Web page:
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Carroll: Is this the best we have to offer?
Once, candidates inspired us to vote for them, not just against the other guy
David Carroll
David Carroll is a longtime anchorman at WRCB television in Chattanooga, Tenn.

Is it possible? The 2020 presidential election is just a year away. You may not have noticed the relative peace and quiet this year, because it is never really quiet and peaceful these days.

Even though this has been a non-election year for most, politics is all up in our face. Impeachment, quid pro quo, fake news, investigations, subpoenas, witnesses, Russians, debates, charges, countercharges, indictments, whistleblowers, witch hunts and more.

Now, it's about to become very loud. 2020 will be filled with attack ads on every medium possible. You won't be able to escape them on TV, radio, Facebook and any other space that catches your eyes and ears.

Unlike the old days, these ads will not tell you anything positive about Candidate A. Instead, they will be filled with slurs about Candidate B. Ugh.

I once suggested voters should refuse to support any candidate who runs negative commercials. Soon, someone rightly pointed out that such a strategy would eliminate almost all candidates. What has happened to us?

According to the Pew Research Center, in the 2016 election, about half of us did not vote “for” either candidate. Forty-six percent of Democratic voters checked the box next to their candidate's name only because they wanted to vote against the Republican nominee. Similarly, 53% of Republican voters say they went with their party's candidate, only because they were voting against the Democrat.

This was not the case in previous elections.  In both 2000 and 2008, the two other recent elections in which no incumbent was on the ballot, most people said they went to vote “for” the candidate whom they selected, not “against” the opponent.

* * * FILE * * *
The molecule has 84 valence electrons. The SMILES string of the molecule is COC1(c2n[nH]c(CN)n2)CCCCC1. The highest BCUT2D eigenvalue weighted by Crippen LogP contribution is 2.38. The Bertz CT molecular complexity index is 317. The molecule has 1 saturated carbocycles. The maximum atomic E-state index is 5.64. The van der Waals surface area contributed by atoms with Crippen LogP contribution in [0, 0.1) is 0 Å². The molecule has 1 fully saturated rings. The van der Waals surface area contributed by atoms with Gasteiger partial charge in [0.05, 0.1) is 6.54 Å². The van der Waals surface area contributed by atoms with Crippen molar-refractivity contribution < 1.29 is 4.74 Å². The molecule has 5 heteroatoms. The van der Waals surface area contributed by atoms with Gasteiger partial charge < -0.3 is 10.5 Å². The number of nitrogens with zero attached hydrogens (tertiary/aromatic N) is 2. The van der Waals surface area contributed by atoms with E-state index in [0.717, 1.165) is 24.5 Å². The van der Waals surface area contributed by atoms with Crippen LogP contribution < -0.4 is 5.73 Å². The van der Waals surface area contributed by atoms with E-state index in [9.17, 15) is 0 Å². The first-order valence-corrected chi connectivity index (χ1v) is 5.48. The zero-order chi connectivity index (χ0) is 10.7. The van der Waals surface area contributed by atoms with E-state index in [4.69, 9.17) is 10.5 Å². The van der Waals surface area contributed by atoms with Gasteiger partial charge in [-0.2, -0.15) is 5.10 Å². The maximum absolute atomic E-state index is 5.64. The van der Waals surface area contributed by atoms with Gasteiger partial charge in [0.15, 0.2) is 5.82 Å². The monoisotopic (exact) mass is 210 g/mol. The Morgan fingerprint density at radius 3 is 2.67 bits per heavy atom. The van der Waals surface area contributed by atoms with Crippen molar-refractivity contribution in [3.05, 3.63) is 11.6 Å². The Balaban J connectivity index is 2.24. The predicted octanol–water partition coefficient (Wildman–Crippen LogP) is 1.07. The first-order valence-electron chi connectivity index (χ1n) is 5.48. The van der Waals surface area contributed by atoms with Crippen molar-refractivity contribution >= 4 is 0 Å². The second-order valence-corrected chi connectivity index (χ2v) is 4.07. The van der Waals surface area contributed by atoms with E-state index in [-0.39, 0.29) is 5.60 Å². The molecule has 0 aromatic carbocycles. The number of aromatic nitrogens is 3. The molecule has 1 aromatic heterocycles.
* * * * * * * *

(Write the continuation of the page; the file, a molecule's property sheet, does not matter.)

It is not unlike when I follow my wife's orders, and head to the supermarket with a list of produce. She married me, so obviously she's choosy. (Pause for laughter.) She likes her bananas a little bit green, but not too green. She loves avocados, but not too squishy. Sometimes, I have to settle for whatever is in the bin. I bring home too-ripe bananas, or too-soft avocados, and I get “the look.” Husbands know what I'm talking about.

I try to explain, “But sweetheart, this is the best they had, among the selection from which I had to choose!” That never goes well.

“Then, you shouldn't have gotten any at all,” she will reply, with the firmness of the avocados I was supposed to buy. For some voters, this must be the case.

Back in the 1950s and 1960s, voter turnout was in the 60%-65% range. This was when fewer people had transportation to the polls, and younger people were not allowed to even register to vote. In 2016, with two candidates on the ballot who were polar opposites, only 55% bothered to go to the polls. We can offer up all sorts of excuses, but somewhere near the top would be this: many voters disliked both major party candidates, and simply stayed home.

What else has changed? Without question, the echo chamber cable news channels, on both sides of the political aisle weren't around 50 years ago. One would think they would get the electorate fired up, but maybe they're burning us out. Then there is social media. The founders of those sites keep telling us their purpose was to bring us closer together, but we know how that turned out. It was fun for a while to interact with Aunt Zelda, until she started posting memes slamming our favorite politicians. We liked her better when she was bragging about her cats and her grandchildren.

It is quite likely that in 2020, many folks will repeat what they said in 2016: “Seriously? Out of 330 million Americans, these two are the best we have to offer?”

It's enough to make you wonder. Has the White House become an undesirable place to live? Are the floors creaky? Are there plumbing issues we need to address?

We all want a knight in shining armor, a candidate we can rally behind. Does that person even exist? Are our divisions so deep that no candidate can win a solid mandate, carrying the big cities, the flyover states, the rural areas, and the growing minority communities?

To win the presidency, a candidate must win at least 270 of the 538 Electoral College votes. Not that many years ago, the winners captured 525 (Ronald Reagan, 1984), 520 (Richard Nixon, 1972), 489 (Reagan, 1980), and 486 (Lyndon B. Johnson, 1964). Certainly, there was grumbling after those elections (and in Nixon's case, impeachment hearings and an eventual resignation), but generally we accepted the results, and didn't argue at the holiday dinner table for at least three years.

Finally, you may not have noticed, but I think I just made history. I wrote an entire political column without mentioning any of the 2020 presidential candidates. I figure you'll hear their names enough during the next year.

David Carroll, a Chattanooga news anchor, is the author of “Volunteer Bama Dawg,” available on his website, You may contact him at, or 900 Whitehall Road, Chattanooga, TN 37405. Twitter: @davidcarroll3.